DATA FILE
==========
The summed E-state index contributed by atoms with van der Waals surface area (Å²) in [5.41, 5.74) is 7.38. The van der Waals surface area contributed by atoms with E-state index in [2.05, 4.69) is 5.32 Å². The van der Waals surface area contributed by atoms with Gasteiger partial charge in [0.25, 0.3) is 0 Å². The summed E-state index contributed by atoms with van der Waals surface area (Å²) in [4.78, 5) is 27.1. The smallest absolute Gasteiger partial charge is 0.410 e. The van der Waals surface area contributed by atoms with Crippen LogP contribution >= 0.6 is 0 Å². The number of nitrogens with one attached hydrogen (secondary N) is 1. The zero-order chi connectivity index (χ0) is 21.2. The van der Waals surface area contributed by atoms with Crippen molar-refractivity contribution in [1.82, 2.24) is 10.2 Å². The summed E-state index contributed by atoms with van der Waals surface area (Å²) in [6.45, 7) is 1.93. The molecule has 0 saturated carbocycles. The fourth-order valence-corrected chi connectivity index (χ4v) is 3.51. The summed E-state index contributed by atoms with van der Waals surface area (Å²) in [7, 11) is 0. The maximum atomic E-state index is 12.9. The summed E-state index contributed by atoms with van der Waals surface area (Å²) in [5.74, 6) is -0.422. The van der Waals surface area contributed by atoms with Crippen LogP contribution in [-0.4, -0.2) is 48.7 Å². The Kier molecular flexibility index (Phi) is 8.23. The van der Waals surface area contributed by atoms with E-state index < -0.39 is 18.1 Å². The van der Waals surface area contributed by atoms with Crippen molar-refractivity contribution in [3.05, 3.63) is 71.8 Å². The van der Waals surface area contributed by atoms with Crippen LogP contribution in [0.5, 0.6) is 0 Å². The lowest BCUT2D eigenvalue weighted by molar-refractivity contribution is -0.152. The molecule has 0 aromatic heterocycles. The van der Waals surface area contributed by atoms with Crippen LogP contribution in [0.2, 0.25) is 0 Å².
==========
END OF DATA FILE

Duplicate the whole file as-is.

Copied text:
The summed E-state index contributed by atoms with van der Waals surface area (Å²) in [5.41, 5.74) is 7.38. The van der Waals surface area contributed by atoms with E-state index in [2.05, 4.69) is 5.32 Å². The van der Waals surface area contributed by atoms with Gasteiger partial charge in [0.25, 0.3) is 0 Å². The summed E-state index contributed by atoms with van der Waals surface area (Å²) in [4.78, 5) is 27.1. The smallest absolute Gasteiger partial charge is 0.410 e. The van der Waals surface area contributed by atoms with Crippen LogP contribution >= 0.6 is 0 Å². The number of nitrogens with one attached hydrogen (secondary N) is 1. The zero-order chi connectivity index (χ0) is 21.2. The van der Waals surface area contributed by atoms with Crippen molar-refractivity contribution in [1.82, 2.24) is 10.2 Å². The summed E-state index contributed by atoms with van der Waals surface area (Å²) in [6.45, 7) is 1.93. The molecule has 0 saturated carbocycles. The fourth-order valence-corrected chi connectivity index (χ4v) is 3.51. The summed E-state index contributed by atoms with van der Waals surface area (Å²) in [7, 11) is 0. The maximum atomic E-state index is 12.9. The summed E-state index contributed by atoms with van der Waals surface area (Å²) in [5.74, 6) is -0.422. The van der Waals surface area contributed by atoms with Crippen LogP contribution in [-0.4, -0.2) is 48.7 Å². The Kier molecular flexibility index (Phi) is 8.23. The van der Waals surface area contributed by atoms with E-state index < -0.39 is 18.1 Å². The van der Waals surface area contributed by atoms with Crippen molar-refractivity contribution in [3.05, 3.63) is 71.8 Å². The van der Waals surface area contributed by atoms with Crippen LogP contribution in [0.5, 0.6) is 0 Å². The lowest BCUT2D eigenvalue weighted by molar-refractivity contribution is -0.152. The molecule has 0 aromatic heterocycles. The van der Waals surface area contributed by atoms with Crippen LogP contribution in [0.2, 0.25) is 0 Å².